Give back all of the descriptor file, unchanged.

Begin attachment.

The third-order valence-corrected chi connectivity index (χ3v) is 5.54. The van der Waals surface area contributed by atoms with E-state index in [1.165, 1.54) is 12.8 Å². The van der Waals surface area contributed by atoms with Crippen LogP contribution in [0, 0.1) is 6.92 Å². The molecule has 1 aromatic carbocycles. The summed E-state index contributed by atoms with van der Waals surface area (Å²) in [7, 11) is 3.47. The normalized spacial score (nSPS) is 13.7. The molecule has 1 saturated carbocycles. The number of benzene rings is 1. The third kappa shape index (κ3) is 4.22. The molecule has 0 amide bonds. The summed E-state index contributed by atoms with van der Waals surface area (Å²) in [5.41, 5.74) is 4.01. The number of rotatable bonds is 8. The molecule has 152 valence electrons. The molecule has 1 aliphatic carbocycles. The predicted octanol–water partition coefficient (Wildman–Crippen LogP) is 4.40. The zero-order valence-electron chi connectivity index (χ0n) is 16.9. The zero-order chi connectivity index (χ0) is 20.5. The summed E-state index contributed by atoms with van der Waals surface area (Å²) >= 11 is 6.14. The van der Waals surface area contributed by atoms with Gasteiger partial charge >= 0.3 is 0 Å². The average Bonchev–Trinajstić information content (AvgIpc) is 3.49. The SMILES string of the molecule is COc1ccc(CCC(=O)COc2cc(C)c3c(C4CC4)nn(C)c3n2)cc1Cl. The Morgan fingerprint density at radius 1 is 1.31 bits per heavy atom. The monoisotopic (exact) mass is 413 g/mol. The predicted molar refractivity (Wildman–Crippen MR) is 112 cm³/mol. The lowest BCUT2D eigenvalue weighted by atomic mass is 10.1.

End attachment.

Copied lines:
The third-order valence-corrected chi connectivity index (χ3v) is 5.54. The van der Waals surface area contributed by atoms with E-state index in [1.165, 1.54) is 12.8 Å². The van der Waals surface area contributed by atoms with Crippen LogP contribution in [0, 0.1) is 6.92 Å². The molecule has 1 aromatic carbocycles. The summed E-state index contributed by atoms with van der Waals surface area (Å²) in [7, 11) is 3.47. The normalized spacial score (nSPS) is 13.7. The molecule has 1 saturated carbocycles. The number of benzene rings is 1. The third kappa shape index (κ3) is 4.22. The molecule has 0 amide bonds. The summed E-state index contributed by atoms with van der Waals surface area (Å²) in [5.41, 5.74) is 4.01. The number of rotatable bonds is 8. The molecule has 152 valence electrons. The molecule has 1 aliphatic carbocycles. The predicted octanol–water partition coefficient (Wildman–Crippen LogP) is 4.40. The zero-order valence-electron chi connectivity index (χ0n) is 16.9. The zero-order chi connectivity index (χ0) is 20.5. The summed E-state index contributed by atoms with van der Waals surface area (Å²) >= 11 is 6.14. The van der Waals surface area contributed by atoms with Gasteiger partial charge >= 0.3 is 0 Å². The average Bonchev–Trinajstić information content (AvgIpc) is 3.49. The SMILES string of the molecule is COc1ccc(CCC(=O)COc2cc(C)c3c(C4CC4)nn(C)c3n2)cc1Cl. The Morgan fingerprint density at radius 1 is 1.31 bits per heavy atom. The monoisotopic (exact) mass is 413 g/mol. The predicted molar refractivity (Wildman–Crippen MR) is 112 cm³/mol. The lowest BCUT2D eigenvalue weighted by atomic mass is 10.1.